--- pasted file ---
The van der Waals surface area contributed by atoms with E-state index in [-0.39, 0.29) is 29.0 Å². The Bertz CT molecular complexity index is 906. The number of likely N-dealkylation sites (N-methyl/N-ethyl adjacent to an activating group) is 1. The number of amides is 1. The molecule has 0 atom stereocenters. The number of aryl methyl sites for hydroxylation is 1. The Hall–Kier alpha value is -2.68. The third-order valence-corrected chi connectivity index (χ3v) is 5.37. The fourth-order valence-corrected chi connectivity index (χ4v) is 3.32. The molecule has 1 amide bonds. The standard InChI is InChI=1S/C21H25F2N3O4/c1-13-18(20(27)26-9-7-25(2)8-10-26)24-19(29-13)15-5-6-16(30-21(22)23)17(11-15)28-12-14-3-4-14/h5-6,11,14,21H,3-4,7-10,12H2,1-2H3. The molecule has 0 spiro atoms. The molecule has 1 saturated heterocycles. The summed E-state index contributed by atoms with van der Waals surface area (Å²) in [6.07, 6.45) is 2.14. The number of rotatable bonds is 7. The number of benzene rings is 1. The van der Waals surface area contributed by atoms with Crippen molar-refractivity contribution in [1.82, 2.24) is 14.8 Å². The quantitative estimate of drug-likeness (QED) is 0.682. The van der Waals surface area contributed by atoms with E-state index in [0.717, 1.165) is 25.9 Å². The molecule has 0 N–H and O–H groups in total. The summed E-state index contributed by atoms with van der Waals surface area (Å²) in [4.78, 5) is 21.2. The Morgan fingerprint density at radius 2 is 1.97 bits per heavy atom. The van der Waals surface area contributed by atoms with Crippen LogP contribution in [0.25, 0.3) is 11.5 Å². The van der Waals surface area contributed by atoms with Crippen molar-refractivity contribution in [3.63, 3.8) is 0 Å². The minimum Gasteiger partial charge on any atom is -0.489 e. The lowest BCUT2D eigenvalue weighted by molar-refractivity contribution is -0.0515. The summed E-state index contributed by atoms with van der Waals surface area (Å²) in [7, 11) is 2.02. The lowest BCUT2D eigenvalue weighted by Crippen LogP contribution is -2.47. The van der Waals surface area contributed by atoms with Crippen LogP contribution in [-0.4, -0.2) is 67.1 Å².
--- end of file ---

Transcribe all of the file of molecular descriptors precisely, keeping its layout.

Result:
The van der Waals surface area contributed by atoms with E-state index in [-0.39, 0.29) is 29.0 Å². The Bertz CT molecular complexity index is 906. The number of likely N-dealkylation sites (N-methyl/N-ethyl adjacent to an activating group) is 1. The number of amides is 1. The molecule has 0 atom stereocenters. The number of aryl methyl sites for hydroxylation is 1. The Hall–Kier alpha value is -2.68. The third-order valence-corrected chi connectivity index (χ3v) is 5.37. The fourth-order valence-corrected chi connectivity index (χ4v) is 3.32. The molecule has 1 amide bonds. The standard InChI is InChI=1S/C21H25F2N3O4/c1-13-18(20(27)26-9-7-25(2)8-10-26)24-19(29-13)15-5-6-16(30-21(22)23)17(11-15)28-12-14-3-4-14/h5-6,11,14,21H,3-4,7-10,12H2,1-2H3. The molecule has 0 spiro atoms. The molecule has 1 saturated heterocycles. The summed E-state index contributed by atoms with van der Waals surface area (Å²) in [6.07, 6.45) is 2.14. The number of rotatable bonds is 7. The number of benzene rings is 1. The van der Waals surface area contributed by atoms with Crippen molar-refractivity contribution in [1.82, 2.24) is 14.8 Å². The quantitative estimate of drug-likeness (QED) is 0.682. The van der Waals surface area contributed by atoms with E-state index in [0.717, 1.165) is 25.9 Å². The molecule has 0 N–H and O–H groups in total. The summed E-state index contributed by atoms with van der Waals surface area (Å²) in [4.78, 5) is 21.2. The Morgan fingerprint density at radius 2 is 1.97 bits per heavy atom. The van der Waals surface area contributed by atoms with Crippen LogP contribution in [0.25, 0.3) is 11.5 Å². The van der Waals surface area contributed by atoms with Crippen molar-refractivity contribution in [3.63, 3.8) is 0 Å². The minimum Gasteiger partial charge on any atom is -0.489 e. The lowest BCUT2D eigenvalue weighted by molar-refractivity contribution is -0.0515. The summed E-state index contributed by atoms with van der Waals surface area (Å²) in [7, 11) is 2.02. The lowest BCUT2D eigenvalue weighted by Crippen LogP contribution is -2.47. The van der Waals surface area contributed by atoms with Crippen LogP contribution in [-0.4, -0.2) is 67.1 Å².